ILNews

Justices take juvenile sex offender case

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The Indiana Supreme Court accepted just one case on transfer last week, that of a Lawrence County teen who was ordered to register as a sex offender.

The state alleged that N.L. was a delinquent child for committing what would be Class C felony child molesting if committed by an adult. He convinced a 9-year-old boy to perform a sex act on him. N.L. later admitted to committing what would be Class D felony sexual battery if committed by an adult.

The probation department recommended that N.L. be required to register as a sex offender, even though his treatment facility thought the risk of reoffending had been lowered through treatment. The court ordered N.L. to register.

The Indiana Court of Appeals affirmed in a not-for-publication decision from November 2012. The judges concluded sufficient evidence supported the requirement, even though N.L. has made progress in addressing his sexual problems.

The justices declined to take 16 other cases including David Daniel Johnson, Jr., By Next Friend, Indiana Department of Child Services v. The Marion County Coroner's Office and City of Indianapolis, 48A02-1111-CT-1070. In that case, the Court of Appeals held that a claim for damages for intentional infliction of emotional distress against the coroner and city brought an Indianapolis teenager who saw his deceased mother’s remains being dragged out of their apartment on a mattress because she was extremely obese should proceed before the trial court.

 

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  • Courts
    What is the deal with our state and federal supreme courts? They get 17 cases and take one. They decline 16 cases, makes one wonder why we have supreme courts. They make good money for reviewing/deciding one case a week!

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  1. The Conour embarrassment is an example of why it would be a good idea to NOT name public buildings or to erect monuments to "worthy" people until AFTER they have been dead three years, at least. And we also need to stop naming federal buildings and roads after a worthless politician whose only achievement was getting elected multiple times (like a certain Congressman after whom we renamed the largest post office in the state). Also, why have we renamed BOTH the Center Township government center AND the new bus terminal/bum hangout after Julia Carson?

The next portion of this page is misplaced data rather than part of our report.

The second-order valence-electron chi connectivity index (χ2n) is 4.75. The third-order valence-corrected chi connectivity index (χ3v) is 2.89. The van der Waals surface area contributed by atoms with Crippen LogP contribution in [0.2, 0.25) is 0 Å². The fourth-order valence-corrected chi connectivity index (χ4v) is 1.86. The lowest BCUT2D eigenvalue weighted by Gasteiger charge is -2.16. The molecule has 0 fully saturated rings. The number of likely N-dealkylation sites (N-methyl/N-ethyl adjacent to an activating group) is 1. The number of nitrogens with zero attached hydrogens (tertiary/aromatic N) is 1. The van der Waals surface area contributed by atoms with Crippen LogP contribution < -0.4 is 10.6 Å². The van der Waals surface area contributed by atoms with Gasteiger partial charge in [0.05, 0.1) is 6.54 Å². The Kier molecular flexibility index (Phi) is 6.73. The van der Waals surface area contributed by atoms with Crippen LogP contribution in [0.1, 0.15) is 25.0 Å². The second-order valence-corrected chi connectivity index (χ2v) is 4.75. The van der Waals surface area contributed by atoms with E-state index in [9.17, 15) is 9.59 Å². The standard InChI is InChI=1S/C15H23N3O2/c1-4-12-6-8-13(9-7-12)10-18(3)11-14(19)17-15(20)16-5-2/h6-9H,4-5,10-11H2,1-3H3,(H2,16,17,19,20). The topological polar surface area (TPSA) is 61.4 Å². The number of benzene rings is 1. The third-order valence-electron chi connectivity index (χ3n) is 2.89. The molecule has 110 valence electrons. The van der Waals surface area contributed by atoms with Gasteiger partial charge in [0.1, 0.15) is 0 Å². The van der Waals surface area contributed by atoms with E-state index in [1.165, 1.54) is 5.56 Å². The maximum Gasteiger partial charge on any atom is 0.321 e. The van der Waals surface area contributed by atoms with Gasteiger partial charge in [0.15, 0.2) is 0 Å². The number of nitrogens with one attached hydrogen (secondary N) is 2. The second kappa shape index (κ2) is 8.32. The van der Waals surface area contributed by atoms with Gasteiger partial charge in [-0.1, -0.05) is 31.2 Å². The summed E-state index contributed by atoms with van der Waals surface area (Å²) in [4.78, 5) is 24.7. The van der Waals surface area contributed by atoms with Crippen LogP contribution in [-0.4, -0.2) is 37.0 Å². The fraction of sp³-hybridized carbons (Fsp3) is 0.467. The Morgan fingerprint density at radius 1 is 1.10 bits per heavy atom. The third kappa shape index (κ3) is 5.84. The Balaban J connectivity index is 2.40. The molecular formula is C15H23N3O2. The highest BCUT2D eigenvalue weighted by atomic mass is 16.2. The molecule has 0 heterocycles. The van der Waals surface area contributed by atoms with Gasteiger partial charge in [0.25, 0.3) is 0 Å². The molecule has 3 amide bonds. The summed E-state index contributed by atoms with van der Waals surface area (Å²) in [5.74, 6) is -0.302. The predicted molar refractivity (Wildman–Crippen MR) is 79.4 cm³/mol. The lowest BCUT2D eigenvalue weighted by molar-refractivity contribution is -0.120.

2. Other than a complete lack of any verifiable and valid historical citations to back your wild context-free accusations, you also forget to allege "ate Native American children, ate slave children, ate their own children, and often did it all while using salad forks rather than dinner forks." (gasp)

  3. "So we broke with England for the right to "off" our preborn progeny at will, and allow the processing plant doing the dirty deeds (dirt cheap) to profit on the marketing of those "products of conception." I was completely maleducated on our nation's founding, it would seem. (But I know the ACLU is hard at work to remedy that, too.)" Well, you know, we're just following in the footsteps of our founders who raped women, raped slaves, raped children, maimed immigrants, sold children, stole property, broke promises, broke apart families, killed natives... You know, good God fearing down home Christian folk! :/

  4. Who gives a rats behind about all the fluffy ranking nonsense. What students having to pay off debt need to know is that all schools aren't created equal and students from many schools don't have a snowball's chance of getting a decent paying job straight out of law school. Their lowly ranked lawschool won't tell them that though. When schools start honestly (accurately) reporting *those numbers, things will get interesting real quick, and the looks on student's faces will be priceless!

  5. Whilst it may be true that Judges and Justices enjoy such freedom of time and effort, it certainly does not hold true for the average working person. To say that one must 1) take a day or a half day off work every 3 months, 2) gather a list of information including recent photographs, and 3) set up a time that is convenient for the local sheriff or other such office to complete the registry is more than a bit near-sighted. This may be procedural, and hence, in the near-sighted minds of the court, not 'punishment,' but it is in fact 'punishment.' The local sheriffs probably feel a little punished too by the overwork. Registries serve to punish the offender whilst simultaneously providing the public at large with a false sense of security. The false sense of security is dangerous to the public who may not exercise due diligence by thinking there are no offenders in their locale. In fact, the registry only informs them of those who have been convicted.

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